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Snowflake Unstructured Data Part 2


This blog post comes from the Snowflake Architecture and SQL book written by Tom Coffing and David Cook.


Here is a Snowflake JSON technique to CREATE a table and INSERT data. The example below represents JSON data. Notice the key pair values of the column name VIN and the value of CYZWBRA0EG121253. Also, notice the key pair of Mileage and its value of 75899. The column Time has a value, but there are two additional columns of TPMS and EPS under the column CHASSIS with their corresponding values, which is why we have the curly brackets, which show multiple column values with a column value. For example, there are five columns under the column ELECTRICAL and two columns under the column SAFETY.




Below is an example of two techniques to query Snowflake JSON tables. We are using the column name and the $1 technique. The $1 represents column one in our table. Notice in our query result that the CAR:CHASSIS column has three dots. The three dots guide you to hover to get the information in the box below. The reason is that CHASSIS has multiple components, including EPS and TPMS.




Below is an example of a JSON query that formats the data for better readability.




Snowflake offers built-in functions and SQL extensions for traversing, flattening, and nesting semi-structured data, supporting popular formats such as JSON and Avro. In addition, automatic schema discovery and columnar storage make operations on schema-less, semi-structured data nearly as fast as over plain relational data, without any user effort.



Below, we use a WHERE clause to retrieve specific data.



You can parse an array using the FLATTEN function. FLATTEN is a table function that produces a lateral view of a VARIANT, OBJECT, or ARRAY column. FLATTEN returns a row for each object, and the LATERAL modifier joins the data with any information outside the object. For example, below, we are flattening and bringing back the names and addresses of all customers. Notice that we cast the VARIANT output to string values.



Below, we add a second FLATTEN clause to flatten the extras array within the flattened vehicle array and retrieve the “extras” purchased for each car sold.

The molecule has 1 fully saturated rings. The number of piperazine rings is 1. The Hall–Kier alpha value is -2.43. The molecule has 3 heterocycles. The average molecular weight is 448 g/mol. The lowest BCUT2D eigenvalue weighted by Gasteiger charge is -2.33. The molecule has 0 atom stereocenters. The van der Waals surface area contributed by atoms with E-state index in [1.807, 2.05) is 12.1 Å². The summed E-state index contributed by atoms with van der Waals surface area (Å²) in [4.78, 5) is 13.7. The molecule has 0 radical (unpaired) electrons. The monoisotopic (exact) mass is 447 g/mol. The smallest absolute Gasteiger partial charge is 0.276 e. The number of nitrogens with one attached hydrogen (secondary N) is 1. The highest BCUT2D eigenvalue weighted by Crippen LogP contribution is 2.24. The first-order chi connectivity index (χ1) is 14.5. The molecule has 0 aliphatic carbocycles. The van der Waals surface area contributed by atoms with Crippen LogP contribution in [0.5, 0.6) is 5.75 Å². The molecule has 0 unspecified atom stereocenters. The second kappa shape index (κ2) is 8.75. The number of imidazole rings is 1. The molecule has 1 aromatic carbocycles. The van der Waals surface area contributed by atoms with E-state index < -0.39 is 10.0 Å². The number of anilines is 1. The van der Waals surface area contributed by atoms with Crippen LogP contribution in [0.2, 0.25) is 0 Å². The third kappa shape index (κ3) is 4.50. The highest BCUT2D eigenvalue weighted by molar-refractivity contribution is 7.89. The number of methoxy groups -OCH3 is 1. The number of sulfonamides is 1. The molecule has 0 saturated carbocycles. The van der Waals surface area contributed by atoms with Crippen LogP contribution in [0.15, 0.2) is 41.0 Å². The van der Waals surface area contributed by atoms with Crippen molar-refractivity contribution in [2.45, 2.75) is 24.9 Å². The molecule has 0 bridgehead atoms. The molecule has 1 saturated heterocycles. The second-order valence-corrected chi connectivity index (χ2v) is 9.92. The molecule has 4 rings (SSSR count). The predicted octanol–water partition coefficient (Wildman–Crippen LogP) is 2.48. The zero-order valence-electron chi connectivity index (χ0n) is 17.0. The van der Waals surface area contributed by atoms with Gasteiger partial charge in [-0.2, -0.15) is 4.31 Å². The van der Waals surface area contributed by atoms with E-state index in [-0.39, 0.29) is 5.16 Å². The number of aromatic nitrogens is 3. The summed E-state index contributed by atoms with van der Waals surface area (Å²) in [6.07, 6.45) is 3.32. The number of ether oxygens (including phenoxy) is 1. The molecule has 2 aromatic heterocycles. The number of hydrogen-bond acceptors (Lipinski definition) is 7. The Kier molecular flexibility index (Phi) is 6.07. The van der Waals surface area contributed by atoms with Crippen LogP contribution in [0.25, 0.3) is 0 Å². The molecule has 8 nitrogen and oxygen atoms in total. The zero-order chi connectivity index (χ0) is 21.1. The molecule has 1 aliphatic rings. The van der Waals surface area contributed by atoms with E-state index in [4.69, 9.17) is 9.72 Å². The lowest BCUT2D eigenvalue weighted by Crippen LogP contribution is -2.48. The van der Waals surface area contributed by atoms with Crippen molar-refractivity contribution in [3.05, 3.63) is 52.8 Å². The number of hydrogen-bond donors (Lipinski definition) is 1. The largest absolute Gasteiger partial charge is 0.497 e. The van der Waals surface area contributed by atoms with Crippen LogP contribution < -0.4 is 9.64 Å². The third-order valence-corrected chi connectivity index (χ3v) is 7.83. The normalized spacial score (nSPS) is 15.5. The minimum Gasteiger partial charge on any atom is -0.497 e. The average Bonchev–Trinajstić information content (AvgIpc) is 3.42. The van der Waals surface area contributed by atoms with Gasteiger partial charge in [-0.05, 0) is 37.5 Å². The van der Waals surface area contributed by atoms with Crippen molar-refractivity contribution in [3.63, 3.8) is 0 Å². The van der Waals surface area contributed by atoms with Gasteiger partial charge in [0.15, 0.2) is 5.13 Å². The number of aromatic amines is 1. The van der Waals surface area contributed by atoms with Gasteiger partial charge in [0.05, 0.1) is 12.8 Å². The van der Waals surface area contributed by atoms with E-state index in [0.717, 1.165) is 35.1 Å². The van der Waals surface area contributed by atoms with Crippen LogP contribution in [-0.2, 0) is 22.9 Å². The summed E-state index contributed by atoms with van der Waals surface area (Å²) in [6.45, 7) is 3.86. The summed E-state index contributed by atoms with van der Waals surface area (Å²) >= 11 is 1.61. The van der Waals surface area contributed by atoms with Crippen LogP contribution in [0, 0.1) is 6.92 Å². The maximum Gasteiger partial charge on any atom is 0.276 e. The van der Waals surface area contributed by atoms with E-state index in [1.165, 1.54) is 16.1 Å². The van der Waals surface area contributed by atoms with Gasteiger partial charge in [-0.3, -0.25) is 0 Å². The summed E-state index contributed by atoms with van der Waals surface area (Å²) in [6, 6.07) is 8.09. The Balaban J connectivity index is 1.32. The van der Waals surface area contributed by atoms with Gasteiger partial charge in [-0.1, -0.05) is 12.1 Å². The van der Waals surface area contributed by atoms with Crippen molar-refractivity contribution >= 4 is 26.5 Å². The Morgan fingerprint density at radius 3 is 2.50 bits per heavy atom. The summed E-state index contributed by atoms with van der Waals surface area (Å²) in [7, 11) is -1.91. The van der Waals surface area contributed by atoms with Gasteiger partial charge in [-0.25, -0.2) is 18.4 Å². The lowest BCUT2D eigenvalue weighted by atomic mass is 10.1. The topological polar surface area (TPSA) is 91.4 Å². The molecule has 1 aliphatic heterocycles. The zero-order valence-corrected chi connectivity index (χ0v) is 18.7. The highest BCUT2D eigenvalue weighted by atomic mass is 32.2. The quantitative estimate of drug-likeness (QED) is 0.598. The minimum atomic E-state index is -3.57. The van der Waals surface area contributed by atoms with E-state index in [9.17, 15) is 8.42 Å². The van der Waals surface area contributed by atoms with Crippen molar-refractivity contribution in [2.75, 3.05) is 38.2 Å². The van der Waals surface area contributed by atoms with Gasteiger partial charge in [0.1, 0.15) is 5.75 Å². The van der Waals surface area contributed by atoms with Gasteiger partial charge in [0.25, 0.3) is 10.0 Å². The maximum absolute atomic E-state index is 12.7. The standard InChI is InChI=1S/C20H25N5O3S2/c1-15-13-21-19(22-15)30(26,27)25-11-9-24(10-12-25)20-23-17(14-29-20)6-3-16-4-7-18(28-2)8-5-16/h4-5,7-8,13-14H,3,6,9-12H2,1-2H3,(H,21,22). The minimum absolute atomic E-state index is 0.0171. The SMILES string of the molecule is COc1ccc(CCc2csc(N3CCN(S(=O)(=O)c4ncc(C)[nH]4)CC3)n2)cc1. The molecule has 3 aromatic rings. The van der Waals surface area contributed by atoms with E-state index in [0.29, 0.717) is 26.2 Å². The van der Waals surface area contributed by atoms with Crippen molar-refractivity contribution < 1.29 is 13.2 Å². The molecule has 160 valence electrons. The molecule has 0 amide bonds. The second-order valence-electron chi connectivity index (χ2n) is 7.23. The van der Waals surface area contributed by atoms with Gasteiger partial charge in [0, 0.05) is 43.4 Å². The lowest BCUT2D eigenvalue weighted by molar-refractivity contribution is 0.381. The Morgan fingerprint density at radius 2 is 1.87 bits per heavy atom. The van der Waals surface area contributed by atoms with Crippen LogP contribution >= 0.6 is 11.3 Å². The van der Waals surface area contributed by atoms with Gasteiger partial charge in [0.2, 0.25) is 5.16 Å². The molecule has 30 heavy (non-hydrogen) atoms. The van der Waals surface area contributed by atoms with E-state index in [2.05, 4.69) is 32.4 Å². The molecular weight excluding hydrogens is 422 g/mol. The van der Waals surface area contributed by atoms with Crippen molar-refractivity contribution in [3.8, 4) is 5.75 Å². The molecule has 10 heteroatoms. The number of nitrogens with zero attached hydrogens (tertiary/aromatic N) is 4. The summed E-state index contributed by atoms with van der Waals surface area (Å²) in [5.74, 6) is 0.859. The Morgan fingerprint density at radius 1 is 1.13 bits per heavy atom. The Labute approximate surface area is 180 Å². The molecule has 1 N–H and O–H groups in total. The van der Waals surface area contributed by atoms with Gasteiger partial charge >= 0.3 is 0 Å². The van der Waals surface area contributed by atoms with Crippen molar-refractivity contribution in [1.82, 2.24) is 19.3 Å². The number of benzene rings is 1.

You can extract a value from a VARIANT column using the GET_PATH function. The function is a variation of GET, used to extract a value using a pathname.


Part three of our Snowflake unstructured data will come tomorrow. Understanding unstructured data gives you a big advantage because you are witnessing the future of data. At first, it is difficult to understand, but soon you will have it down easily, and your co-workers will be amazed at your skill.



If you like how Tom Coffing presents and teaches, you will be amazed at his Nexus Server software for migrations to Snowflake. Check out the best way to automate the movement from all databases to Snowflake here.

https://www.youtube.com/watch?v=_9ABivdwJPk&t=3s.



Tom Coffing (wrestler on the left) won two Olympic Regional Trials in 1980.


Your company can hire Tom Coffing to teach classes on Snowflake. All classes are customized, but Tom is currently doing a 5-day Snowflake boot camp that teaches the Snowflake architecture, tricks and tips, and every SQL command. Check out the agenda here. https://www.nexusdataserver.com/snowflakeclass.




The Snowflake query browser is light years behind the 18 years of development of the Nexus Query Chameleon. And the best part is that Nexus can query all systems in your enterprise and has a Super Join Builder that builds the SQL automatically as the user's point-and-click. And the most amazing part is that Nexus can easily join Snowflake tables with Excel, Access, and tables and views from all other database platforms. Check out just some of the amazing features of Nexus here.

https://www.youtube.com/watch?v=o7YGXfxrJOM&t=24s.




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